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Aunties Know Best: How Radha Patel’s Online Matchmaking Portal Marries Traditional Values and Modern Technology

The Auntie Network, launched late last month, lets well-wisher friends and family members facilitate dating and, ultimately, marriage.

Mention the word dating app, and one imagines the countless left and right swipes in the hope of meeting the right partner. Not to mention the frustrations and the toll it takes. Wish there was a better way to meet people, through the community or family members? Radha Patel has a solution. 

The Texas-based serial entrepreneur has recently launched The Auntie Network, an online matchmaking portal in North America, where well-wishing friends and family members facilitate dating and, ultimately, marriage. “Think of it as a dating app for Desi parents,” Patel told American Kahani. She describes it as “a collaborative, matrimonial app designed for families to work with their single children in finding matrimonial prospects.” 

Texas-based serial entrepreneur Radha Patel.

children and make introductions that could potentially lead to a lifetime of companionship, Patel explains. “Just like grooming a child into an adult takes a village, finding that adult his/her plus one for life also takes a village. Our platform aims to provide a safe, secure, sophisticated village for Indian singles who don’t cringe at the thought of a digitally-arranged marriage.”

Patel, who was born and raised in America, has been in the matchmaking business since 2018. When she started, she didn’t want to involve the family. But at the same time, she was aware that “family is integral to the South Asian experience, and there’s no way that we can make these important decisions, let alone for our future without them.” She would also get inquiries from parents all the time and realized that there was a gap. It was clear that the parents wanted to help their children in finding the right partner, but there were no modern resources for them to do it. “And that’s where the idea came from. I wanted to give the parents a way to be involved.”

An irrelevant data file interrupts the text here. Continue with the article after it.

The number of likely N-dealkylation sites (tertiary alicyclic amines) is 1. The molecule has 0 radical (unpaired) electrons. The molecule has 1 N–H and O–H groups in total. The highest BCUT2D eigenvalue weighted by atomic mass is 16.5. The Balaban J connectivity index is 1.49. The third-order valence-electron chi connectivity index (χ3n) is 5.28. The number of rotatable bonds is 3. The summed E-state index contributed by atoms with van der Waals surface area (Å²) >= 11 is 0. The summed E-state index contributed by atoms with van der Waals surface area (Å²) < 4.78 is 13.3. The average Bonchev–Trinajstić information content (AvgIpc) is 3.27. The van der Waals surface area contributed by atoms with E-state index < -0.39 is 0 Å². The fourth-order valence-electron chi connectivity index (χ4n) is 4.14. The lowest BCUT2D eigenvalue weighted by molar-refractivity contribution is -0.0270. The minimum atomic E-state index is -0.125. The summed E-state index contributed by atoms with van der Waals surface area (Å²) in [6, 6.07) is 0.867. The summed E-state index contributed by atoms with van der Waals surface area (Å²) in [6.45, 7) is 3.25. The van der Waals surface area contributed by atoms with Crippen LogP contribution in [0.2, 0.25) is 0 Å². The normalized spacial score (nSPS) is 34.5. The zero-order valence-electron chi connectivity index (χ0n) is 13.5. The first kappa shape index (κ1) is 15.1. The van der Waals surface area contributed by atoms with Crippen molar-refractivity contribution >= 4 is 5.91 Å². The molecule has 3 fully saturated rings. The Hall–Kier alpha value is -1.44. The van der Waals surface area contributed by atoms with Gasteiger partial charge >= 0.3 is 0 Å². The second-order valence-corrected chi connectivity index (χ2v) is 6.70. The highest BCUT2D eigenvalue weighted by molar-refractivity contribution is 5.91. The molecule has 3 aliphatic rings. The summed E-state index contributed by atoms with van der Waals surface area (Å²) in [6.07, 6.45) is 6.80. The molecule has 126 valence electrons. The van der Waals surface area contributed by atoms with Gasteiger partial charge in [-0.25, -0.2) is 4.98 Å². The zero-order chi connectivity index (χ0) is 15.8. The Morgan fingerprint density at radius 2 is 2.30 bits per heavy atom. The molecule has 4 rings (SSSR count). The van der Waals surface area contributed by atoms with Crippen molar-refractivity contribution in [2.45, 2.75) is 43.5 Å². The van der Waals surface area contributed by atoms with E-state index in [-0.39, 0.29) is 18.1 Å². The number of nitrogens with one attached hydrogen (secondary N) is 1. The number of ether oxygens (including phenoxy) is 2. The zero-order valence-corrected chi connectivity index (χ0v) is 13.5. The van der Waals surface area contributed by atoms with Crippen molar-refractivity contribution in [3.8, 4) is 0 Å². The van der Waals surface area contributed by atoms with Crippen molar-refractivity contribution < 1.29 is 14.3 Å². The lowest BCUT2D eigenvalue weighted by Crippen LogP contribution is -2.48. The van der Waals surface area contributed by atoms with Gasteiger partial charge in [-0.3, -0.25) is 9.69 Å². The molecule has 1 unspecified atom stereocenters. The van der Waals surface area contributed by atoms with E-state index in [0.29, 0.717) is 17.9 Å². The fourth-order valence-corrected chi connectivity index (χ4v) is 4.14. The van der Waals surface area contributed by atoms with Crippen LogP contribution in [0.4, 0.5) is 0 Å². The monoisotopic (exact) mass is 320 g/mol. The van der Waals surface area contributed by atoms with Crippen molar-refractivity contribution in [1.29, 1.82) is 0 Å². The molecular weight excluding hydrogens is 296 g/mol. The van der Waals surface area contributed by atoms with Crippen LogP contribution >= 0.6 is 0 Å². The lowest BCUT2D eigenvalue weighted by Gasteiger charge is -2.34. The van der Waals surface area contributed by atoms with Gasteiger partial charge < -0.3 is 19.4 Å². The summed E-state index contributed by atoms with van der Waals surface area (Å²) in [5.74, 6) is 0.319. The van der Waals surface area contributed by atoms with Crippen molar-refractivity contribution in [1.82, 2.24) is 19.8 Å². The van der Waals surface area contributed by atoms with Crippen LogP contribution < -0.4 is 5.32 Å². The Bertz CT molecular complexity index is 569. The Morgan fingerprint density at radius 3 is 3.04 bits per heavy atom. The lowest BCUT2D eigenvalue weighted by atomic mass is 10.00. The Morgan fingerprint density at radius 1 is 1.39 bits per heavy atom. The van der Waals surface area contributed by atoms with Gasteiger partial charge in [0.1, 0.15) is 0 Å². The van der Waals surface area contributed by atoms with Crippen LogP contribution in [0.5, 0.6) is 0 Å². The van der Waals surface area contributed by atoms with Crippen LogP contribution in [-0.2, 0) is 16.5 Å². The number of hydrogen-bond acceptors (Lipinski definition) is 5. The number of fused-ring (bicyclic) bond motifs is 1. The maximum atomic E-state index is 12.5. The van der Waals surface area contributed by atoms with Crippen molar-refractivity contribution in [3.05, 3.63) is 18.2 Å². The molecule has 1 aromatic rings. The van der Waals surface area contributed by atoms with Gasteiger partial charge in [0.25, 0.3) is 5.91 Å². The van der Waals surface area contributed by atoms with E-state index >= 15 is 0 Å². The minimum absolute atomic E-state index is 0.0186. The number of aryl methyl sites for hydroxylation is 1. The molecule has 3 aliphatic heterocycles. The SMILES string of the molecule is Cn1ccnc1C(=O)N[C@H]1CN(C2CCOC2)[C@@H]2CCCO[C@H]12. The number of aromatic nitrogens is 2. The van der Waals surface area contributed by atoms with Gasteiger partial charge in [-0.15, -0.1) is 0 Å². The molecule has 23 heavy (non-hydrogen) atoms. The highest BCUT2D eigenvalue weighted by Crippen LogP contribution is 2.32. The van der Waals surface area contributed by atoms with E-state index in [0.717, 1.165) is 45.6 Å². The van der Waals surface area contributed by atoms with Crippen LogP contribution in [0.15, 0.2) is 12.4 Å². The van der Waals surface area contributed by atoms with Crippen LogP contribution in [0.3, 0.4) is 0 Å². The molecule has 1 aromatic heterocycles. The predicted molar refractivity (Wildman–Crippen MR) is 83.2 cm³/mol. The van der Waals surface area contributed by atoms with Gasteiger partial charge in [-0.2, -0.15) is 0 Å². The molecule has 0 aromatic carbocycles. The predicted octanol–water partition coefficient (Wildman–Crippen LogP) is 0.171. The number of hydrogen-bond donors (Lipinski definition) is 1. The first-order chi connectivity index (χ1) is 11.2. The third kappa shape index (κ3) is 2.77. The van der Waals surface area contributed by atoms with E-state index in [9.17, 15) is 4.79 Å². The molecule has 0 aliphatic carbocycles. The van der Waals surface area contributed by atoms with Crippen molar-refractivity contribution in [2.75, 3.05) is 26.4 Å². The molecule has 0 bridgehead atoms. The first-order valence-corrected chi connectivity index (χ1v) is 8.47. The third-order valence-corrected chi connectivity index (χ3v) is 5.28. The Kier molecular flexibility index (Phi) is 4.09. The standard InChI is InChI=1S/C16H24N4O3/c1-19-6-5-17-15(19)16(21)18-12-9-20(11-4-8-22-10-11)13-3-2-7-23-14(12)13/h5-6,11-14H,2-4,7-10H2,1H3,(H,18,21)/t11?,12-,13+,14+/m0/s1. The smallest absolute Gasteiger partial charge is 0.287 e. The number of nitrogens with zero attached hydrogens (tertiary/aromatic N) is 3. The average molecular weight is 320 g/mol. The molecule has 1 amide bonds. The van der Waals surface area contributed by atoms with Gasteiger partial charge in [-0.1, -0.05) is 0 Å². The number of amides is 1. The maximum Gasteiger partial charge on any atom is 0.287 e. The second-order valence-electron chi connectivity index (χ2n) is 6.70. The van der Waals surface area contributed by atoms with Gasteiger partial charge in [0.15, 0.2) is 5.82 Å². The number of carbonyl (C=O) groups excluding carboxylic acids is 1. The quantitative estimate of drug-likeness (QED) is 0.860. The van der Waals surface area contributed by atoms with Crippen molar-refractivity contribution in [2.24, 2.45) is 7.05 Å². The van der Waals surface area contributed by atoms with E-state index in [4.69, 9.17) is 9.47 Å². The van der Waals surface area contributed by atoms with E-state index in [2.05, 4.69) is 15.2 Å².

So where does The Auntie Network fit in on the love v. arranged marriage spectrum? Patel says the app brings into the discussion the concept of “introduced marriage,” something she experienced as well. A lot of what she has incorporated into The Auntie Network comes from her personal experiences. When she was single and was searching for her prince charming, she had told her mom that in case she happened to know somebody, to send that person to her. So her mom would send her a bio-data but it wasn’t ever formalized. “I called the guy, maybe I didn’t,” she says. “There was no follow-through.” 

So through the new app, Patel, who’s in her 40s, and is a mother of two, has formalized family involvement. The parents have to create an account on behalf of their child. They can directly get involved on the network and chat and connect with other parents even without even getting the kids. “So if there’s a connection between the family, then they can get the kids in the picture.”

So where does The Auntie Network fit in on the love v. arranged marriage spectrum? Patel says the app brings into the picture the concept of “introduced marriage,” something she experienced as well.

The parents have to be North America-based and have a registered U.S. phone number. All profiles are also verified by Patel and her staff, who can also flag any inappropriate behavior. 

Before getting into the matrimony industry, Patel dabbled in the hospitality industry. “I come from a Patel-motel family,” she says. She then went into the corporate environment. She met her husband in 2009, and as he was based out of Chicago, she moved there. The couple has two children, 11-year-old Rohan, and 7-year-old Vaishali. In 2020, the family moved to Dallas.